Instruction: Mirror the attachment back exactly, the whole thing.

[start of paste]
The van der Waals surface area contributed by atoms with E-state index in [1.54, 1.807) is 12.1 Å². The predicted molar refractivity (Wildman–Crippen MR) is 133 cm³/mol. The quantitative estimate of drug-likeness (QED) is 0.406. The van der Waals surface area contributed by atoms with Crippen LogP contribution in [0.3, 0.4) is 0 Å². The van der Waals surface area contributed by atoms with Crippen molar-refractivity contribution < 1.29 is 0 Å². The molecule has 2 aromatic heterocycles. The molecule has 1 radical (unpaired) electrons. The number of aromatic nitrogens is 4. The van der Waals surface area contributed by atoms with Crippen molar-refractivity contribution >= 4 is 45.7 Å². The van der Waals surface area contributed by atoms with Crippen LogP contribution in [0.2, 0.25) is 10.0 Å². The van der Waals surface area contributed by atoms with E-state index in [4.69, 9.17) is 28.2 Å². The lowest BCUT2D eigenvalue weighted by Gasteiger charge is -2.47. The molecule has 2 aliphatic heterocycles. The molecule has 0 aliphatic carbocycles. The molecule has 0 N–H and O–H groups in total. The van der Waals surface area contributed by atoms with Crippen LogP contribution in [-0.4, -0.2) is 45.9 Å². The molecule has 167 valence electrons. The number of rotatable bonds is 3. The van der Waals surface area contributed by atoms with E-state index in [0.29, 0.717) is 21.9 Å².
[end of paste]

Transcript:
The van der Waals surface area contributed by atoms with E-state index in [1.54, 1.807) is 12.1 Å². The predicted molar refractivity (Wildman–Crippen MR) is 133 cm³/mol. The quantitative estimate of drug-likeness (QED) is 0.406. The van der Waals surface area contributed by atoms with Crippen LogP contribution in [0.3, 0.4) is 0 Å². The van der Waals surface area contributed by atoms with Crippen molar-refractivity contribution < 1.29 is 0 Å². The molecule has 2 aromatic heterocycles. The molecule has 1 radical (unpaired) electrons. The number of aromatic nitrogens is 4. The van der Waals surface area contributed by atoms with Crippen molar-refractivity contribution >= 4 is 45.7 Å². The van der Waals surface area contributed by atoms with Crippen LogP contribution in [0.2, 0.25) is 10.0 Å². The van der Waals surface area contributed by atoms with E-state index in [4.69, 9.17) is 28.2 Å². The lowest BCUT2D eigenvalue weighted by Gasteiger charge is -2.47. The molecule has 2 aliphatic heterocycles. The molecule has 0 aliphatic carbocycles. The molecule has 0 N–H and O–H groups in total. The van der Waals surface area contributed by atoms with Crippen LogP contribution in [-0.4, -0.2) is 45.9 Å². The molecule has 167 valence electrons. The number of rotatable bonds is 3. The van der Waals surface area contributed by atoms with E-state index in [0.29, 0.717) is 21.9 Å².